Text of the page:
7 Quoted in Steven Hahn, A Nation Under Our Feet: Black Political Struggles in the Rural
South from Slavery to the GreatMigration (Cambridge, MA: Belknap Press, 2003),
8 For the best discussion of the very
Tangata o le moana: New Zealand and the People of the
Pacific (Wellington: Te Papa Press, 2012); Tony Simpson,
The Immigrants: The GreatMigration from Britain to New
Zealand, 1830–1890 (Auckland: Godwit, 1997).
See Smith, Hempenstall, and Goldfinch,
activity, despite the magnitude of the greatmigration from the
Caribbean. No cafés or book or record shops or dance halls carry
commemorative plaques, or retain a place in the larger collective
memory. 1 Even
educated opinion can still profess a certain puzzlement that there
could be such a thing as an intellectual tradition deriving
from the experience of the Caribbean, testament to the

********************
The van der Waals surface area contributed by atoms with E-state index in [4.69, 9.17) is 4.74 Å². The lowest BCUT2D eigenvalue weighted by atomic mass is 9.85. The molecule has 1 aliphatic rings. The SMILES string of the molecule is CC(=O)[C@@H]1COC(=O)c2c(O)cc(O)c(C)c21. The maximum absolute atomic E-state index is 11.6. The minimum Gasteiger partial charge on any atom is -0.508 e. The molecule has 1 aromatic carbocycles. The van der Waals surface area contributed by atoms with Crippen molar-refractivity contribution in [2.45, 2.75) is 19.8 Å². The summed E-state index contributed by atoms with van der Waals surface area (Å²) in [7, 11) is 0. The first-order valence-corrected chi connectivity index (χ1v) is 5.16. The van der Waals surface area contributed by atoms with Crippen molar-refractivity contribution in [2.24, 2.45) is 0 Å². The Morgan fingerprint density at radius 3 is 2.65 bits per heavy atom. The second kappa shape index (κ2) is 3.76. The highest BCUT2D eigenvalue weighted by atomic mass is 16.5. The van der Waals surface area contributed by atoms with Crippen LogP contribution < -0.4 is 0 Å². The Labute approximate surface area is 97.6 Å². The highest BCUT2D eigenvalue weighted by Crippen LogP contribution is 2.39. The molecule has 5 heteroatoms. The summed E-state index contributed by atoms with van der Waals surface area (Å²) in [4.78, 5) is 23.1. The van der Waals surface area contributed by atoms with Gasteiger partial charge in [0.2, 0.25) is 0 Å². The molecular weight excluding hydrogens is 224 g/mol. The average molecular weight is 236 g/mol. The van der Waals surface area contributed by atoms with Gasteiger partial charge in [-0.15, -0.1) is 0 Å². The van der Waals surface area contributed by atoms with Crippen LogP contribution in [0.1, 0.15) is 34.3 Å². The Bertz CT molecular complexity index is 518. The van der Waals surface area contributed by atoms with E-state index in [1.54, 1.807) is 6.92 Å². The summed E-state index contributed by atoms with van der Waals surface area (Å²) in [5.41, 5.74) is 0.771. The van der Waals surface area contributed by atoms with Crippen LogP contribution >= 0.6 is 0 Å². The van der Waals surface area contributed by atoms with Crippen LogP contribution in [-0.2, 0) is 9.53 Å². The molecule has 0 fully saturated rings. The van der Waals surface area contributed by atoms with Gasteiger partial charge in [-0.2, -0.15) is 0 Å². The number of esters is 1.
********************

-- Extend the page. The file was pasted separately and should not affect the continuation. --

maritime skills and the vast majority of the seasonal migrants to the
north east were natives of Lewis, Wester Ross and some parts of Skye and west
Sutherland, which were areas which possessed considerable fishing traditions in
their own right. Temporary employment in Caithness or Aberdeen blended well
with the customary cycle of fishing activity in the west as the high season in northeastern waters took place between the earlier herring fishery in the Minch and the
later white fishing in the western Highlands. At the busiest times there was a greatmigration to the
immigrant, claiming that women are ‘not seen as active agents in the greatmigration stories: they [are] either left behind, or taken along as part of the
man’s family’ (2000: 52). Similarly, Dawson observes that ‘[w]omen migrants
are … rendered invisible not simply by xenophobic public discourse but also
by dominant academic accounts of migration’ (2010: 182). Binchy overcomes
such an omission by granting the female immigrant a place of her own in the
novel. Ostensibly beautiful, Agnieszka works honestly and earnestly as a barmaid at a Dublin fashionable hotel